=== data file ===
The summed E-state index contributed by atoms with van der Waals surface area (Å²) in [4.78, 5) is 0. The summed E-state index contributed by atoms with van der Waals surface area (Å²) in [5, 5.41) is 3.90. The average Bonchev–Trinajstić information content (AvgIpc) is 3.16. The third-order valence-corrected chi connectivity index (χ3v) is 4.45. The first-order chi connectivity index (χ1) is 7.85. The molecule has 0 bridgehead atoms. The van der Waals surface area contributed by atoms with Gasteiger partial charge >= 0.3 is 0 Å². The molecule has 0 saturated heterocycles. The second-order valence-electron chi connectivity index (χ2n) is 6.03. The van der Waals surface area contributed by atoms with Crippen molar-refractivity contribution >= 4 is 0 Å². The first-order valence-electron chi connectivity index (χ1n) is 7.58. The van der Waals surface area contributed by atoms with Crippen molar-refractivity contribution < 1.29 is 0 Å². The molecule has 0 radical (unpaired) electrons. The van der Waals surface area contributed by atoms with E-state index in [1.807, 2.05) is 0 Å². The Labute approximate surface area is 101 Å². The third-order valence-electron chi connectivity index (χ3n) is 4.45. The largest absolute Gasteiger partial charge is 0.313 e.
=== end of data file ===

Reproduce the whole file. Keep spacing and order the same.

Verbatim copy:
The summed E-state index contributed by atoms with van der Waals surface area (Å²) in [4.78, 5) is 0. The summed E-state index contributed by atoms with van der Waals surface area (Å²) in [5, 5.41) is 3.90. The average Bonchev–Trinajstić information content (AvgIpc) is 3.16. The third-order valence-corrected chi connectivity index (χ3v) is 4.45. The first-order chi connectivity index (χ1) is 7.85. The molecule has 0 bridgehead atoms. The van der Waals surface area contributed by atoms with Gasteiger partial charge >= 0.3 is 0 Å². The molecule has 0 saturated heterocycles. The second-order valence-electron chi connectivity index (χ2n) is 6.03. The van der Waals surface area contributed by atoms with Crippen molar-refractivity contribution >= 4 is 0 Å². The first-order valence-electron chi connectivity index (χ1n) is 7.58. The van der Waals surface area contributed by atoms with Crippen molar-refractivity contribution < 1.29 is 0 Å². The molecule has 0 radical (unpaired) electrons. The van der Waals surface area contributed by atoms with E-state index in [1.807, 2.05) is 0 Å². The Labute approximate surface area is 101 Å². The third-order valence-electron chi connectivity index (χ3n) is 4.45. The largest absolute Gasteiger partial charge is 0.313 e.